Just Say “No” to Social Media Automation

December 20, 2016 at 3:47 pm Leave a comment

I’m a big fan of automation. When I met my now-wife, she was writing out checks each month for various bills – a time consuming process that could easily be accomplished with auto-bill pay. In no time, that’s just what she did. No more checks, and no more stamps. Routine tasks should be automated. What should not be put on auto-pilot is content creation and promotion, particularly with respect to social media.

The world of professional services PR has changed rapidly, even in the relatively short time I have called it my career. Intense cost-cutting has reshaped publications ranging from national to local on both the general consumer and professional trade sides. B2B companies – such as architecture, accounting and law firms – have gradually come to embrace content creation (robust, well-maintained blogs and byline articles) and content promotion (especially social media, such as LinkedIn and Twitter) as a key part of their promotional and thought-leadership strategies. With this dynamic, the temptation to take time-saving shortcuts, such as automation, is great.

The issues with “set-it-and-forget-it” content promotion strategies are multiple:

  1. One Size Doesn’t Fit All – Twitter, LinkedIn and Facebook all offer different promotional tools and reach audiences in different ways and at different points in their day. Twitter’s character restriction has made it the birthplace of many social media posts, with companies dropping the same skinny content into LinkedIn and Facebook. Alternately, Facebook’s truly awful option of posting to Twitter simply redirects viewers to Facebook, forcing them to leave a platform where they are actively engaged. If asked, do you want to link your LinkedIn to Facebook or your Twitter to LinkedIn, just firmly answer, “No.”
  1. The Perils of Scheduled Promotions – One of the core functions of an engaged communications team is to offer companies constant assessments of both the media landscape and how current events – locally, nationally and internationally – can affect messaging. A company does not want to be posting a jovial tweet when a serious international tragedy hits. Timing matters (in real time).
  1. You Can’t Sell the Steak Without the Sizzle – Basic social media posts follow the old Dragnet saying, “Just the facts, ma’am” – post title and URL generally. This means that the opportunity to tag authors, publications mentioned (especially if promoting a media mention) and add hashtags are lost. READ: “Steak.” By engaging communications teams to craft bespoke, platform-specific promotions, the reader is far more likely to be engaged. READ: “Delicious, Kobe beef steak served with garlic mashed potatoes and a truffle demi-glaze.” Communicators are adept at pulling out and highlighting salient passages and creating eye-catching headlines.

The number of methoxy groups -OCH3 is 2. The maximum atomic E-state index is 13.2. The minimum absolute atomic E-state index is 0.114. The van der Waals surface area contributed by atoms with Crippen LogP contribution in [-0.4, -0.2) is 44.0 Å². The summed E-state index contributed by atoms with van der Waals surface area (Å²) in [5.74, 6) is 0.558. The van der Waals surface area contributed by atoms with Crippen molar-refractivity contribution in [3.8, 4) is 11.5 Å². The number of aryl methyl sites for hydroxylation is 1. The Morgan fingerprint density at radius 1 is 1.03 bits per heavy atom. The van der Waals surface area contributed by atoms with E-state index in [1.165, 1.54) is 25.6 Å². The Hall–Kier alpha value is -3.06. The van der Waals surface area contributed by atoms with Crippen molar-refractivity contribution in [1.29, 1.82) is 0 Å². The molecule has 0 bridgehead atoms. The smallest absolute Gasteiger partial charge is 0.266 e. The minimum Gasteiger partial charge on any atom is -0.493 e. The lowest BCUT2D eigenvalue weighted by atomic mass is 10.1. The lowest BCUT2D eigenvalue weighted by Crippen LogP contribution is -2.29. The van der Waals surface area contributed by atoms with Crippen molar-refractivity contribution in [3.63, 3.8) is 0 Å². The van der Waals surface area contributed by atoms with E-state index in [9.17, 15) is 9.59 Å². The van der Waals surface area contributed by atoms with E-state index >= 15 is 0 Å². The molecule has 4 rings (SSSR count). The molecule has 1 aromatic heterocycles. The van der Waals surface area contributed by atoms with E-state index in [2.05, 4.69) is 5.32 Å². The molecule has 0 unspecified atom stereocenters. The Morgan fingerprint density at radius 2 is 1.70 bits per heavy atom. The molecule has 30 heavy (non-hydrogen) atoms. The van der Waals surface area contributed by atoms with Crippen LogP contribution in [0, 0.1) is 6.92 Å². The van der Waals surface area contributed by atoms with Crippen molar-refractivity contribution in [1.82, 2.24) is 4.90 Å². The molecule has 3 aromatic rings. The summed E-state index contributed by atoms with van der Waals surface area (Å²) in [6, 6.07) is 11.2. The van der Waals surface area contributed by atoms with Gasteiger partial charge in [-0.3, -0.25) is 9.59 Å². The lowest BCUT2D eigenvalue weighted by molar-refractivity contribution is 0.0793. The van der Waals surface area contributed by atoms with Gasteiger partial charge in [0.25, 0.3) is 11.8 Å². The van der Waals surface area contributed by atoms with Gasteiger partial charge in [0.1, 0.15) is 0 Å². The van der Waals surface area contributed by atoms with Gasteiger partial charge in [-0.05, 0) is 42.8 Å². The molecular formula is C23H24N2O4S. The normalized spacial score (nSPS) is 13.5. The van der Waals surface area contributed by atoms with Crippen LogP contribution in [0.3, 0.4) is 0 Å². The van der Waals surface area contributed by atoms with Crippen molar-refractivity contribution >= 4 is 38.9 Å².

1. Unappetizing Leftovers – The “set-it-and-forget-it” options also mean that repeat promotions are all the same and all quite vanilla. Rather than highlighting an alternate part of the content in question, they basically churn out a generic invitation. If your automation strategy turned your beautiful grass-fed steak into a hardened piece of shoe leather, you are unlikely to entice any more diners with the next “promotion.”
  1. Automation = Disengagement – Personally and professionally, social media proficiency takes work. We are gradually transitioning from heavy  professional services rejection of these platforms as too juvenile/opaque/avant garde to more (somewhat begrudging) acknowledgement of their importance. As such, many companies are at the point where they know they need to have a presence, but don’t quite know how to go about doing so. One option is to pursue the automation strategy. But, in addition to the aforementioned deficits associated with this path, it often hampers organizational social media understanding. Accounts are basically rooms that no one goes into and checks for engagement. Retweets, likes and interactions with clients and members of the community – all image- and brand-enhancing – go ignored.

Great content deserves great, creative and considered promotional campaigns. For professional services companies, where the key differentiators in the marketplace aren’t tangible, physical attributes, creating, packaging and promoting content to clients, potential clients and referral sources is impactful and thought-leadership is essential. Pay your cable bill automatically. Don’t automate your content.

Michael Bond

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Entry filed under: Media Industry, Social Media.

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